Federal Judge Declines To Grant Texas Request To End DACA, For Now
A Federal Judge in Texas has declined to grant a request to bring the DACA program to an end, but its days appear to be numbered unless Congress acts.
In a somewhat surprising move, a Federal Judge in Texas has dealt a setback to efforts by the State of Texas and several other states, along with the Federal Government, to have the Deferred Action for Childhood Arrivals program declared unconstitutional, although he did leave a rather obvious message that this would likely be the ultimate result of the case:
WASHINGTON — A federal judge in Texas declined on Friday to halt an Obama-era program that protects young undocumented immigrants from deportation, handing a temporary victory to activists who are waging a legal fight against the Trump administration to save it.
The judge, Andrew S. Hanen of the Federal District Court in Houston, said the program, known as Deferred Action for Childhood Arrivals, had been relied upon by hundreds of thousands of immigrants since it was established almost six years ago, and should not be abruptly ended.
The ruling means that young immigrants who were brought illegally to the United States as small children can continue to apply for the program, which shields them from immediate deportation and provides a permit to work legally in the United States.
“It’s a huge sigh of relief,” said Marielena Hincapié, the executive director of the National Immigration Law Center. “This is a huge loss for Trump and the Department of Justice, who clearly want to end the program.”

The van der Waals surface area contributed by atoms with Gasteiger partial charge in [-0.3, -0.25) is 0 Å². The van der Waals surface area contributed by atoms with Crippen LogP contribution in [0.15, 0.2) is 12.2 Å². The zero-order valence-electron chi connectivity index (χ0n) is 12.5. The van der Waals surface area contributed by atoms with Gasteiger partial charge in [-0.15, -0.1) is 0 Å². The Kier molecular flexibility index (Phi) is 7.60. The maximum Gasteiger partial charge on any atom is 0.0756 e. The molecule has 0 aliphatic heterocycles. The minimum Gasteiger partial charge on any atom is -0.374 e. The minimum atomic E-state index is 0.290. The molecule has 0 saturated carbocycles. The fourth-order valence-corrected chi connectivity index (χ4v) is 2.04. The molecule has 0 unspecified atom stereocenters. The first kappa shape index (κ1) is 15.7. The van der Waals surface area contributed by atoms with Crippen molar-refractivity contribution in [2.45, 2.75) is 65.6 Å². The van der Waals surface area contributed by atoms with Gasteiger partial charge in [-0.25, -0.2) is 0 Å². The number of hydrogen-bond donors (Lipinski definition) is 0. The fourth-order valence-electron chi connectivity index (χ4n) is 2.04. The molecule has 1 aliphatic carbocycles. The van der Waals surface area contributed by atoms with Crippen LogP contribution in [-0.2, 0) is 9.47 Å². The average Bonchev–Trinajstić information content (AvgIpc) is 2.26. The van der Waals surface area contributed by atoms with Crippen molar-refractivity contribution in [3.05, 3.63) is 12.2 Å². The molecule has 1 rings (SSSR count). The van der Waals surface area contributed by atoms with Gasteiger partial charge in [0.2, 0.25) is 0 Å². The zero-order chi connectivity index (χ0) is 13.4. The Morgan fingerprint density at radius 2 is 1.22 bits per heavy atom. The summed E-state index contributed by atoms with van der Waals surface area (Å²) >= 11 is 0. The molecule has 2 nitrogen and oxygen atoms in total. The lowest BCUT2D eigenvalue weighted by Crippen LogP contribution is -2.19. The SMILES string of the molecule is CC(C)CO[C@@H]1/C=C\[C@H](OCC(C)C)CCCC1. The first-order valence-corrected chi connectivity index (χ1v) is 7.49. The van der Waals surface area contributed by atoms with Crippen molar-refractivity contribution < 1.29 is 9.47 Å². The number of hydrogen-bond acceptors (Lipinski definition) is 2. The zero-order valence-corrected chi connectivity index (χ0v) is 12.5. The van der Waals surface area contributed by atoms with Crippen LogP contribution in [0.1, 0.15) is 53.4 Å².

Mr. Trump announced a year ago an end to the DACA program, calling it an illegal use of executive power by his predecessor, former President Barack Obama. Attorney General Jeff Sessions at the time called DACA an “unfair system” that had victimized millions of Americans by allowing “illegal aliens” to take their jobs.
But Mr. Trump’s effort to end the program was blocked by several other federal judges, who have temporarily required the administration to allow qualified undocumented immigrants to renew their protected status under the DACA program.
The State of Texas and eight other states filed a separate lawsuit seeking to declare the DACA program illegal and seeking an injunction to stop it, but Judge Hanen refused to do so.
The Texas judge, who in 2015 blocked a similar effort by Mr. Obama that would have added protections for the undocumented parents of citizens and other lawful residents, compared the idea of ending the DACA program to an attempt to “unscramble” an egg.
“Here, the egg has been scrambled,” Judge Hanen wrote. “To try to put it back in the shell with only a preliminary injunction record, and perhaps at great risk to many, does not make sense nor serve the best interests of this country.”
Chris Geidner at Buzzfeed has more:
A long-awaited ruling from a conservative judge over the future of the Deferred Action for Childhood Arrivals program did not go as Texas had hoped: The judge refused to halt DACA on Friday. The ruling, however, also allows the case to proceed quickly toward the Supreme Court.
US District Judge Andrew Hanen on Friday denied the request from Texas and a handful of other states to immediately enjoin enforcement of DACA — but is giving the parties 21 days to appeal his ruling.